It is estimated that this syndrome affects 1 in 10,000 to 86,000 people and occurs more often in males rather than in females. Kallmann Syndrome 1 is the most common form of this condition. It was Franz Kallmann, an American scientist who first published a paper in 1914 about this syndrome. Therefore this genetic condition is named after him.
Characteristics of Kallmann Syndrome
Males with hypogonadotrophic hypogonadism are born with unusually small penis and undescended testes. Whereas, females affected, usually do not begin menstruating at puberty and have little or no breast development at all. In some women, puberty is either incomplete or delayed. In short, at puberty those affected do not develop secondary sexual characteristics.
In Kallmann syndrome, the sense of smell is particularly diminished or completely absent. This feature indeed distinguishes this syndrome from most other forms of hypogonadotrophic hypogonadism.
The significant aspect here is that most patients are not aware of this inability to detect odors until they are diagnosed. Some points to remember:
Inability to smell strong warning smells such as smoke or gas.
Inability to smell caustic products such as bleach.
Inability to smell rotten/spoilt food.
Personal hygiene, body odor and clothes.
Since the sense of smell is also linked to the sense of taste, some foods will not taste the same as with other people.
Signs and Symptoms
Kallmann Syndrome, even within the same family may vary in its features. Some additional symptoms and signs may include failure of one kidney to develop, a cleft lip with or without an opening in the roof of the mouth or a cleft palate, abnormal eye movements, hearing loss and abnormalities in tooth development.
In some affected persons, the movements of one hand are mirrored by the other hand - Bimanual Synkinesis. This can make it difficult to undertake tasks that require the hands to move separately such as playing a musical instrument. Kallmann syndrome has types designated from 1 through 4 distinguished by their genetic cause. The four types are identified as four forms of Kallmann syndrome, each characterized by an impaired sense of smell. Additional features of cleft palate occur only in types 1 and 2.
Kallmann syndrome and other related conditions are congenital in nature and are present from birth. Their genetic basis may not be fully understood and this syndrome can be inherited through the generations although it is difficult for the doctor to predict if this will occur.
The genetic factor: Certain mutations in the KAL1, FGFR1, PROKR2, and PROK2 genes cause Kallmann syndrome. Mutations in FGFR1 gene causes syndrome type 2 and mutations in PROKR2 and PROK2 cause Kallmann syndromes types 3 and 4 respectively.
These genes seem to play a role in the development of the brain much before birth. They are involved in the formation and movement of a group of nerve cells that are specialized in olfactory or smell process. The mutations KAL1, FGFR1, PROKR2, and PROK2 genes which play a role in the migration of neurons that produce a hormone called GnRH – Gonodotropin releasing hormone that controls several other hormones that direct sexual development before birth and during puberty. These hormones are necessary for the normal functioning of the ovaries in women and testes in men. These mutations disrupt the olfactory nerve cells and GnRH producing nerve cells in the brain. However these conditions and features vary among individuals and thus additional genetic and environmental factors may be involved.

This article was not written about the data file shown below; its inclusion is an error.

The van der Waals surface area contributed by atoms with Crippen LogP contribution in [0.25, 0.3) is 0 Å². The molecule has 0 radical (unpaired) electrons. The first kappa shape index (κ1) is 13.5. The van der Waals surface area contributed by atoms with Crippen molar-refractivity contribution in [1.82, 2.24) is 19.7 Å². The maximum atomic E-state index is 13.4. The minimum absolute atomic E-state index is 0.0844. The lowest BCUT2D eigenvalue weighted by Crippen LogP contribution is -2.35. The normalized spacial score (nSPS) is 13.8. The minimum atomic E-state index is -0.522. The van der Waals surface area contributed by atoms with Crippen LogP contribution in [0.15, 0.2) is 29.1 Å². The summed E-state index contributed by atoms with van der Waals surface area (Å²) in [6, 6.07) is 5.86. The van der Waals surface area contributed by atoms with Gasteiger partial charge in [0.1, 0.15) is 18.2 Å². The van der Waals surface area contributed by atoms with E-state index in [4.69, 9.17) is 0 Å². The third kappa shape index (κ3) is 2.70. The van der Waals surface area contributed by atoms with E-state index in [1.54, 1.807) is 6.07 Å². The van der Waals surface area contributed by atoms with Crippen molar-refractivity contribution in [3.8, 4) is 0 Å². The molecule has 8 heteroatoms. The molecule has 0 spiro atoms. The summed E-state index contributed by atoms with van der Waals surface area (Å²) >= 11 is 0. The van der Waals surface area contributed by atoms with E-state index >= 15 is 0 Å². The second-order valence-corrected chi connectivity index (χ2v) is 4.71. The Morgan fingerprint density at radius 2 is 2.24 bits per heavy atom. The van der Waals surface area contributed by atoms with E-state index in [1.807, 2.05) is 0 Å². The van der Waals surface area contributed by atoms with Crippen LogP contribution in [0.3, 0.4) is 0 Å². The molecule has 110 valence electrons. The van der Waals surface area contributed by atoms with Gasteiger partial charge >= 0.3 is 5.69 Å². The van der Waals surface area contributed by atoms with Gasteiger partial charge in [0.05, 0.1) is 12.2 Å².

Without proper treatment, the affected female is likely to face infertility and have an increased risk of developing osteoporosis or brittle bones. However, with correct diagnosis and treatment, fertility can be achieved in many cases and risk of osteoporosis decreased.
Following clinical examination, certain biochemical parameters and various imaging tests are done to confirm the diagnosis. As this is a genetic condition, testing for various genetic forms of this disease may also assist in making the diagnosis.
Initially hormone replacement therapy - testosterone in males and estrogen and progesterone in females is used to help induce secondary sexual characteristics.
Once pubertal maturation happens, for fertility either injection of pituitary hormones – gonadotropins, LH and FSH and in some instances therapy with synthetic peptide, GnRH is given. Deficiency of these hormones causes syndromes, and these are required to induce the sex organs to make sperm in males and eggs in females.
In females, the steps taken may vary depending upon individuals and the desired outcome. In premenopausal women, a step-by-step increase in estrogen dosage is given. A bone scan is done to assess the bone age. Without the presence of estrogen, the bone age will be behind that normally seen at that chronological age. The aim is to match the estrogen dosage to the bone age such that the development of bone can be enhanced. The doctor usually monitors the stage of treatment very closely.
Specialist fertility treatments are available and these can induce a certain level of fertility. The aim is to produce hormones by the pituitary and hypothalamus glands and induce natural production of sex hormones. Results can take 6 to 18 months but it is possible to induce fertility in some cases.
There are various drugs available which are usually self-injected twice or thrice a week over a period of at least six weeks. To combat the risk of osteoporosis, it becomes necessary to take tablets that reduce the risk. These tablets help increase the calcium uptake by the bones to strengthen them. However, medication will not eliminate the risk of osteoporosis.
Early diagnosis, education, personal outlook and support from family and friends can help reduce the problems surrounding this syndrome. Kallmann syndrome is usually lifelong in nature and about 10-15% of patients may experience recovery of hormonal system.
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Diseases, Symptoms, Tests and Treatment arranged in alphabetical order:
Bibliography / Reference
Collection of Pages - Last revised Date: December 9, 2019